When you shoot a 68 while playing in the final pairing of a PGA Tour event and your playing partner stalls out, you’re supposed to win the golf tournament. Instead? Adam Scott, playing with 54-hole leader Martin Kaymer in the final pairing, went 34-34 after starting two up on Patrick Cantlay (playing in front of them) but got absolutely torched down the stretch.
That’s because Cantlay went out and shot a filthy 8-under 64 to take the second PGA Tour event of his career by two over Scott and four over Kaymer (who shot 72). Cantlay matchedon Sunday, but that was mere foreshadowing for what was to come on the back nine with a just-as-impressive 33 that, like the front, did not include a bogey.
As Kaymer started to stumble behind him — he made bogeys at No. 9, No. 12, No. 13 and No. 18 — Cantlay went at flags down the stretch. His two birdies on the par 5s totaled 13 inches (both were near eagles), and he added a long 17-footer for birdie on the par-4 14th. The show commenced, and the rout seemed on, but Scott wouldn’t relent even as Kaymer did.
There’s not much else Scott could have done on this Sunday. After making consecutive birdies at the 14th and 15th holes — his fourth and fifth birds of the day — Scott looked at the leaderboard and grimaced. He was still three down. So he went out and birdied the 16th, too, and then nearly the 17th. It still wasn’t enough, but it did get tense for a bit.
Up ahead, Cantlay left his approach into No. 18 short in the bunker and had to pitch out way past the hole and let the slope feed it back toward the cup. It left him with an 8-foot putt to seal the win. He canned it for the 269 total, of which only five players were within eight strokes.
Cantlay didn’t exactly come from out of nowhere. He’s the No. 15 player in the world and has finished in the top 10 at each of the first two majors of 2019. He’s a major-winning talent, even if his only victory came at a fall event in 2017. This is his fourth straight top-10 finish and should be enough to vault him into the top 10 in the world for the first time in his career.
The former UCLA Bruin entered the PGA Tour as one of the most decorated amateurs of this century. That was before a back injury and the death of his former caddie limited him to just six OWGR starts between 2013 and 2017 (all in 2014). He’s played his way back among the greats, but a limited schedule and no high-profile wins have kept him flying under the radar.
I’m not sure that’s going to be the case anymore.
There was a great moment after Cantlay closed on No. 18 on Sunday where he walked over to shake host Jack Nicklaus’ hand. It’s a rite of passage and something that happens every tournament at Muirfield Village. He looked at Nicklaus, whom he’s built a relationship with over the years, and uttered two words that were as true as any of the shots he hit all day. “I finished.” Yes, he did. Grade: A+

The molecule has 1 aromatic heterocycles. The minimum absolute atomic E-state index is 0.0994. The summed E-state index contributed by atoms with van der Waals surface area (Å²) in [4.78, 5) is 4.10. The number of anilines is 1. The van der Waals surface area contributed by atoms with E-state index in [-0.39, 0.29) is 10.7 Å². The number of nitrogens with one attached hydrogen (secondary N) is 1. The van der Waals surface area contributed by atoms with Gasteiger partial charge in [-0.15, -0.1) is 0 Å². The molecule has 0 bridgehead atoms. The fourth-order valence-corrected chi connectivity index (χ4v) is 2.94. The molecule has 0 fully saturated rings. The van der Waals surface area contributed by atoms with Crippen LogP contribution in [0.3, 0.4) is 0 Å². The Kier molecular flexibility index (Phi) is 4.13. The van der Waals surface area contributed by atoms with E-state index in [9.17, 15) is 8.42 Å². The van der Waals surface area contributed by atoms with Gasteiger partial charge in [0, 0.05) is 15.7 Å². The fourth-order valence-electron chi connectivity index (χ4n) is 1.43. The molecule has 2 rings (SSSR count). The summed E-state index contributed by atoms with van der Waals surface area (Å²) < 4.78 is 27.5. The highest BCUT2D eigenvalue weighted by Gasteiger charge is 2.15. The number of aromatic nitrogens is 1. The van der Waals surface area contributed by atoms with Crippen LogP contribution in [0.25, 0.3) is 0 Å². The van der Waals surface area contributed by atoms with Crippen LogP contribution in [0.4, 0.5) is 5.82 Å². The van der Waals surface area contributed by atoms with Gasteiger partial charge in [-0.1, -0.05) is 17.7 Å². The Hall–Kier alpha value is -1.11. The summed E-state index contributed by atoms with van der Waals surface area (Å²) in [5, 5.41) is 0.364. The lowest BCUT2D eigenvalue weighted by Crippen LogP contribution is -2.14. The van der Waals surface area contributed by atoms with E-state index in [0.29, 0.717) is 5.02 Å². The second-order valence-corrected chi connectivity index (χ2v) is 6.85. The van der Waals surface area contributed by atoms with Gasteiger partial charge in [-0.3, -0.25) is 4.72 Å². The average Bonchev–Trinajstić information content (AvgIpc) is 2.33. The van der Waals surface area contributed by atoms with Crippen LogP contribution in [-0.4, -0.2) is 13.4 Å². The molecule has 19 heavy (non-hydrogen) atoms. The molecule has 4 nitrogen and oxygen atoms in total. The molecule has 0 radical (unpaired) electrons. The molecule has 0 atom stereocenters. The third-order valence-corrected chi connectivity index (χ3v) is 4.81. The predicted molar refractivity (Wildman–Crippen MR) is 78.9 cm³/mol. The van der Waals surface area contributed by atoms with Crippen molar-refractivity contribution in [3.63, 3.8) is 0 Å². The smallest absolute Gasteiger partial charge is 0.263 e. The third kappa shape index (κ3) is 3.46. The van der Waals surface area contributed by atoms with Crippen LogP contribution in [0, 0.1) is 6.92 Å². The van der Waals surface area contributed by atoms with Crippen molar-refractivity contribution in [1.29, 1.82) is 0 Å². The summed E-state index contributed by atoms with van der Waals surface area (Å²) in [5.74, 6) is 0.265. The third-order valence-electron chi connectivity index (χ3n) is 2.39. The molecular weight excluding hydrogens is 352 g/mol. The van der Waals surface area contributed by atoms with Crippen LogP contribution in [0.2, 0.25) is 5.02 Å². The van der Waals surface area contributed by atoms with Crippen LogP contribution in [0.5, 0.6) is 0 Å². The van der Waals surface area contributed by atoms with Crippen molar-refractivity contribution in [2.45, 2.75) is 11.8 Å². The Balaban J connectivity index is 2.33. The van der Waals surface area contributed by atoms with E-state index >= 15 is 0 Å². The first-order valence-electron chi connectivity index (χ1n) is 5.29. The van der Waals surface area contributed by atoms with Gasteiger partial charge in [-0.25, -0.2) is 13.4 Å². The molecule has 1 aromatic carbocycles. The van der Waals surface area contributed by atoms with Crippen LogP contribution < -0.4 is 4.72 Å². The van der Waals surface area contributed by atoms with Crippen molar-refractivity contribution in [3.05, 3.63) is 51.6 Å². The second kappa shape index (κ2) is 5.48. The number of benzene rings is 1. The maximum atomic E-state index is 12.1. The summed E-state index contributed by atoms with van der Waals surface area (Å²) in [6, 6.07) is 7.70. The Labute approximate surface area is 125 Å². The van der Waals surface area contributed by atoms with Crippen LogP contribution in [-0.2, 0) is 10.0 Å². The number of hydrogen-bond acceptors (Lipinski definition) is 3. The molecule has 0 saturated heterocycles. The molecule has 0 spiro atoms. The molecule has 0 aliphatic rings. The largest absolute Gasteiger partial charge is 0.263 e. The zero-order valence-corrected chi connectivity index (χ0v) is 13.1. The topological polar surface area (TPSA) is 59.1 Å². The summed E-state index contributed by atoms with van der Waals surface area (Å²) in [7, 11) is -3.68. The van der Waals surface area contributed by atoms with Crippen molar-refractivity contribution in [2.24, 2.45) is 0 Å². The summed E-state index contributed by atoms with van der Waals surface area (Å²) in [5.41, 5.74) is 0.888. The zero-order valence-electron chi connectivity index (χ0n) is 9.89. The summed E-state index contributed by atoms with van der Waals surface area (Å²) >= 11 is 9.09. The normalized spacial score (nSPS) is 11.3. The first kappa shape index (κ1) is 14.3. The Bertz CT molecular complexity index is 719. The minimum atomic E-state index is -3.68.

Here are the rest of our grades for the 2019 Memorial Tournament.
Jordan Spieth (T7): I’m still hesitant, and here’s why. Spieth didn’t crack the top 60 (!) in strokes gained on approach shots but held his score together with his putting (top 10) and his play around the greens (second). He chipped in for birdie several times, and needed to based on some of the spots he was leaving himself. Look, did I love watching him do vintage Spieth things where he looked like he didn’t know what course he was playing en route to a top-10 finish? Absolutely. I’m just dubious that the ball-striking I’ve seen in recent weeks can hold up at a U.S. Open at Pebble Beach where the best ball-strikers will emerge. When he wins by five you can remind me of this. Grade: A-
Tiger Woods (T9): What money cannot purchase is the grin Tiger had on his face when he was interviewed after his round by CBS Sports’ Amanda Balionis and said, “I played really well today.” He said he hit it crisp and solid, and I could not agree more! Tiger looked terrific all week despite not winning, and this version is the one I think we all expected to show up at Bethpage Black a few weeks ago. Not the guy who was going to contend and win every week, but the one who could if he touched something near his ceiling. Expectations are (and should be) high for Pebble Beach after he finished No. 12 in the field from tee to green. Grade: A-
Justin Thomas and Rory McIlroy (MC): Two top-10 players in the world — playing together — both surprisingly missed their first cuts in a long time. For Thomas, it was his first MC since last year’s Open Championship. For McIlroy, it was even longer. He hadn’t missed one since last year’s U.S. Open at Shinnecock Hills. They’ll both have another run at it next week at the Canadian Open before heading to Pebble Beach the week after that. McIlroy needs to not hit the ball out of the bounds off the tee, and Thomas needs to avoid water holes. He hit it in the drink twice on Friday afternoon, and both came on par 3s with loads of water. I don’t have much concern about either player, but definitely want to see them show out next week in Canada ahead of Pebble. Grade: F
CBS Sports was with you the entire way Sunday updating this story with the latest scores, analysis and highlights from Round 4 of the Memorial Tournament. If you are unable to view the updates below, please click here.
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